In sub-Saharan Africa, the scarcity of human resources for health is described as a humanitarian resource crisis due to significant emigration of trained professionals, difficult working conditions, poor salaries, low motivation, and high burden of infectious diseases, particularly HIV/AIDS. Evidence from sub-Saharan Africa indicates that healthcare workers are frequently exposed to chemical, biological, physical, and psychosocial occupational hazards.

They are constantly in contact with patients that expose them to infections and thus require proper protective measures to reduce their risk of acquisition of disease or injury (Geoffreit et al, 2015).

In Cameroon, most workers in the informal sector often toil for low wages, poor and dilapidating working conditions in an unhealthy environment. There is a necessity for these conditions to be improved. Other challenges of works in this sector are variation in temperatures, foreign bodies, burns, parasitic infections, and lengthy hours of work.

Also, needle prick, lack of infrastructure, and inadequate sanitary facilities are major problems. Buea, health facilities had a moderate level of hospital health safety programs and a poor incident case report system (Eyakwe Irene 2019). Data on occupational hazards among healthcare workers and their mitigation measures remain scarce in most of Africa and Cameroon in particular.

1.2 Problem Statement

Health care workers are challenged by an imposing group of occupational hazards. These hazards include exposure to ionizing radiation, stress, injury, infectious agents, chemicals, and even deaths. The magnitude and diversity of these hazards are not fully appreciated (Roscoe M. & Ronald G, 1990).

Most developing countries may not have surveillance for occupational exposure to health hazards in health institutions, thereby limiting estimation of the exact magnitude of such hazards. Universal precaution awareness education has not been fully pronounced among health care workers, particularly in developing countries (Nwankwo et al., 2017).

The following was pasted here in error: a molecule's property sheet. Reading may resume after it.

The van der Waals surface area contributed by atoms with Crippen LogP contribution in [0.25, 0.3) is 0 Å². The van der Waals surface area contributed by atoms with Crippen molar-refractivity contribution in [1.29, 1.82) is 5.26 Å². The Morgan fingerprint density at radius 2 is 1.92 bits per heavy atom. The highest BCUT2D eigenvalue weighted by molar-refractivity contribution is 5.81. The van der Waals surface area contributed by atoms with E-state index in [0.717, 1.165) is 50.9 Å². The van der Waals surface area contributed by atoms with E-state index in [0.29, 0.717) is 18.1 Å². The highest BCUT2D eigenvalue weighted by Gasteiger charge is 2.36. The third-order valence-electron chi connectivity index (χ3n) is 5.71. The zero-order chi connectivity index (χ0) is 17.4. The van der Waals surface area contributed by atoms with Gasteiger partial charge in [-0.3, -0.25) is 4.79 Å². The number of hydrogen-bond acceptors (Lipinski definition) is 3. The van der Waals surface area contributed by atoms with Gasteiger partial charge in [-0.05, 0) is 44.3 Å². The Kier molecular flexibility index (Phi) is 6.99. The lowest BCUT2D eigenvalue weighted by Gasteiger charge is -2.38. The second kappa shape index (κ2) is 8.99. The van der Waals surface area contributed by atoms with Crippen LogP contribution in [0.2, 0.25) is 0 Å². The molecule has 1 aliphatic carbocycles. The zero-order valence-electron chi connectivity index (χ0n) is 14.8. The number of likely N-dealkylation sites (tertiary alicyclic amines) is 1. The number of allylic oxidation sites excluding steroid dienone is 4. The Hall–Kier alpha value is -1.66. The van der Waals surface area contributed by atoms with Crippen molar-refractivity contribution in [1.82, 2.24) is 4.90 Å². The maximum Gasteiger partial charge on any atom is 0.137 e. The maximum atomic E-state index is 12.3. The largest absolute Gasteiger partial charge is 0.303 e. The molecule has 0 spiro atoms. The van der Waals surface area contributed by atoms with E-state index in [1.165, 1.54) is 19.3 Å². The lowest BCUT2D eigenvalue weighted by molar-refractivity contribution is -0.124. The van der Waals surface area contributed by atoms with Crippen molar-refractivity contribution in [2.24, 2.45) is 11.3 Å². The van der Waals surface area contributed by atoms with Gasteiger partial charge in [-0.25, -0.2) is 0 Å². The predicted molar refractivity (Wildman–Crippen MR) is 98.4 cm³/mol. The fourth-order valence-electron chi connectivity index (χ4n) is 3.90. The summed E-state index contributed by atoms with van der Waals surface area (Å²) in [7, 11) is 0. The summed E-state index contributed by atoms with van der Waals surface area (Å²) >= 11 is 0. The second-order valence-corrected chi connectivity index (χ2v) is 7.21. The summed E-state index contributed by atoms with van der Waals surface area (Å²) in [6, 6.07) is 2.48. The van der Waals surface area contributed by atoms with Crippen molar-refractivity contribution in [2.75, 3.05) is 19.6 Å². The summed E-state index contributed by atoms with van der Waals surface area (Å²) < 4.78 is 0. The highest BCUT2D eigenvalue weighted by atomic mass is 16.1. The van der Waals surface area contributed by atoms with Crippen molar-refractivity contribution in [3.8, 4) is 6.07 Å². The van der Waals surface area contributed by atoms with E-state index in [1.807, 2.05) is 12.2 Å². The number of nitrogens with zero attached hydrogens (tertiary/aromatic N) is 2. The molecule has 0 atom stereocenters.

Job satisfaction has an effect on turnover and absenteeism and it is influenced by good physical working conditions, organizational and management support, and safety at work (Dieleman et al., 2006).

Cameroon is one of the African nations experiencing a crisis in human resources for health. There are approximately 1.1 physicians and 7.8 nurses and midwives per 10,000 populations (WHO

AHWO Cameroon Fact Sheet, 2010). The Lack of regulations, lack of an ongoing accreditation system for HRH education and training, Limited HRH production planning and recruitment, poor infrastructures, lack of modern equipment, high patient-to-worker ratio, and maintenance of equipment exposed health workers to health hazards.

In order to address these shortfalls listed above, there is the need for research to identify the current sources of occupational injury and stress that negatively influence the health, well-being, and quality of work-life for health workers in the public hospitals, from which recommendations can be made to create practice environments that promote the health and well-being of the current and future healthcare workforce as it is vital to the future of the healthcare system.

1.3 Rationale

Healthcare professionals in Cameroon and most especially limbs are exposed to a myriad of occupational health and safety hazards, including physical, biological, chemical, ergonomic, and psychosocial hazards.

Healthcare professionals working in hospitals and healthcare facilities are more likely to be subjected to these hazards than their counterparts working in other areas. Hospitals and healthcare facilities have many unique occupational health and safety hazards that can potentially affect the health and performance of healthcare professionals.

The impact of such hazards on healthcare professionals poses a serious public health issue in Cameroon. Therefore, controlling, eliminating, or reducing exposure can contribute to a stronger healthcare workforce with great potential to improve patient care and the healthcare system in Cameroon.

Eliminating or reducing hazards can best be achieved through engineering measures, administrative policy, and the use of personal protective equipment. This review has research, policy, and practice implications and provides future students and researchers with information on systematic review methodologies based on the Preferred Reporting Items for Systematic Reviews. It also identifies occupational health and safety risks and provides insights and strategies to address them.

1.4 Research Questions

To investigate more about the prevalence of occupational health hazards among health care workers in medicalized health centers at the Regional Hospital Limbe. To answer this question, the following specific questions guided the study

  1. What do health care workers know about related health hazards at the Limbe Regional Hospital?
  2. What are the risk factors of occupational health hazards among health care workers at the Limbe Regional Hospital?
  3. What are the challenges faced in the prevention of occupational health hazards among health care workers at the Limbe Regional Hospital?